clock menu more-arrow no yes mobile

Filed under:

The growing civil war among Nets fans: DLo vs. Kyrie

In a column Sunday, Brian Lewis writes about how the Nets fan base —and presumably team insiders— are split on a critical question about the franchise’s future...

DLo vs. Kyrie.

As Lewis writes, “Watch the NBA long enough and you figure nothing is going to shock you. But the Nets never fail to surprise.”

The debate should be shocking. Two years ago, the Nets had the worst record in the NBA. 20-62, and virtually no draft picks. Now, shockingly, they are in position to sign not one, but two of the game’s top 10 players. So what’s the problem?

Irving is the kind of unguardable player needed to win a championship. He wasn’t just a passenger on the Cavaliers’ 2016 NBA title team but one of the 10 best players on the planet. The Nets are also in the running for Kevin Durant, who would be right at the top of that list when he returns.

But signing Irving could come at the cost of D’Angelo Russell. And bringing in the Irving-Durant tandem surely means losing Russell, a restricted free agent, and at 23, not even in his prime.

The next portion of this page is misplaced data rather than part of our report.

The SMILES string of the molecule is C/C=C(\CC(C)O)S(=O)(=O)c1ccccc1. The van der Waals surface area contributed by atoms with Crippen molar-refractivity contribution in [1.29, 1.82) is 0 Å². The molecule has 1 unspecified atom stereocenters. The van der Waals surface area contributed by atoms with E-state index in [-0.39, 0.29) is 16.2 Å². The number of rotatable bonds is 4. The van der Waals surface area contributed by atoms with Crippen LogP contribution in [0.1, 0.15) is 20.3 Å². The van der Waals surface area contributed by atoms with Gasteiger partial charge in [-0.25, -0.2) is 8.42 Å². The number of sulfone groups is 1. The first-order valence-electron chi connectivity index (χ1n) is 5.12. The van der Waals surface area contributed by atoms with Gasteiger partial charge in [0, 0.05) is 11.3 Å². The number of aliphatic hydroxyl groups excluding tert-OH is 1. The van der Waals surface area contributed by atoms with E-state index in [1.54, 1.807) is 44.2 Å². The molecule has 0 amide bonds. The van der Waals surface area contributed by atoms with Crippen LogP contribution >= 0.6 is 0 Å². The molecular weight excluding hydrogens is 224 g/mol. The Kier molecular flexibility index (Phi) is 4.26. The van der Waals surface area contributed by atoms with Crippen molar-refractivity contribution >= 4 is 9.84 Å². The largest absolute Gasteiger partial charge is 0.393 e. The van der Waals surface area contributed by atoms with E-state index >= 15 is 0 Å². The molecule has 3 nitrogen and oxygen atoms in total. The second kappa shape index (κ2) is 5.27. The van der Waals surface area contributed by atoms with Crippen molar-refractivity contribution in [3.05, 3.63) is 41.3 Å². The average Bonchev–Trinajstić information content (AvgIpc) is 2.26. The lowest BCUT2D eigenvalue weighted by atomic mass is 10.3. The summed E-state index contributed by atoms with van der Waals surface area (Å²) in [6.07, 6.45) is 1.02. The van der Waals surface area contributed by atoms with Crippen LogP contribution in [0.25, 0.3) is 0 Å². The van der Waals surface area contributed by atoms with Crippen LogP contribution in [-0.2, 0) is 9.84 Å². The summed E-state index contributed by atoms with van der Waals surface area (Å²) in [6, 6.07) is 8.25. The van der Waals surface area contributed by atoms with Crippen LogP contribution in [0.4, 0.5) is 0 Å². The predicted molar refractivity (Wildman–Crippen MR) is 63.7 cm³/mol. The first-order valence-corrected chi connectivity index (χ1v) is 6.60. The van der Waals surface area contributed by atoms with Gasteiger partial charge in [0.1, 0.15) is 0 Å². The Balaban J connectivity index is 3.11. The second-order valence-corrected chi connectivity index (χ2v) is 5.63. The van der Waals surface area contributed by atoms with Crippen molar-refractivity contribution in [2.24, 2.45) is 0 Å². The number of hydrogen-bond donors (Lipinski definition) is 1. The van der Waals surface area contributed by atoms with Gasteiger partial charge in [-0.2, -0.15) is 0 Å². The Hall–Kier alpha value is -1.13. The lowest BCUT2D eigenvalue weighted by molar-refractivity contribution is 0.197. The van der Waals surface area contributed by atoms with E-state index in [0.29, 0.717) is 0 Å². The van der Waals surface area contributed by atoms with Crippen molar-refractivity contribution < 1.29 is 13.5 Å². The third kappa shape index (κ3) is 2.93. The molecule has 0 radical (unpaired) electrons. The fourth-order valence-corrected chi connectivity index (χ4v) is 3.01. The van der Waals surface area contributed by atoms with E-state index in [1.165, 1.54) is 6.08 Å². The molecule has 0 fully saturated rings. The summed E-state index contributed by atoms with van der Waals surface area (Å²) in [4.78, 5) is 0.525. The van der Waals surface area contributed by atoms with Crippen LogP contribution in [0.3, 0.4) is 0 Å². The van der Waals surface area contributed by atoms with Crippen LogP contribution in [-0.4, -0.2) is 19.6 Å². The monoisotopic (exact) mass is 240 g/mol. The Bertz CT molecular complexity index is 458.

Nets fans are in a state of civil war, split over an enviable call with no wrong answer.

Part of the debate is centered on the organic growth Sean Marks and Kenny Atkinson have championed vs. a perceived attempt to “skip steps” and abandon the avatar of that growth —and the man who saved last season. The debate is open and public in the comments section here and on social media.

There’s also Irving’s reputation as a locker room issue. As Danny Ainge told reporters this weekend, “Milwaukee was really good, and they were a very together team. That’s the team that we have been the last five or six years. Like, we’ve been one of those teams, and this year we were not — and we will be next year.”


And it’s not just an internal debate. People around the league wonder what switching out DLo for Kyrie would do to the Nets as a unit.

“I’d want to see what that’s going to do in the locker room,” the agent for a prominent free agent told The Post. “They have good chemistry. How does that change it?”

Pairing Irving with another superstar —perhaps Kevin Durant— might ease things, as Kevin Boyle, who coached both players in high school, noted.

“You’ve got to get Durant if you can, I understand that. You might have an argument for Kyrie, because he’s Kyrie. But it’s still a hard one,” Boyle told The Post. “If you [only] get one for the other, it’s a tough call. Not that Kyrie’s not the best, but the age factor becomes a business decision.

“If KD ever teamed up with him, it’s a dangerous package. It’s scary.”

Boyle has said based on his knowledge of Irving and Russell, he thinks —”1000 percent”- that the two could play together ... and at least as of a month ago, some inside the organization think that could work. Of course, the vagaries of the CBA could determine a lot of what Marks will be able to do. He has a lot of flexibility.

Now, writes Lewis, Marks will have to make a “brave” decision, as he did dumping Jeremy Lin —Joe Tsai’s favorite player— last July for cap space. So we have two weeks of anxiety and further debate before we will know the outcome. Expect surprises.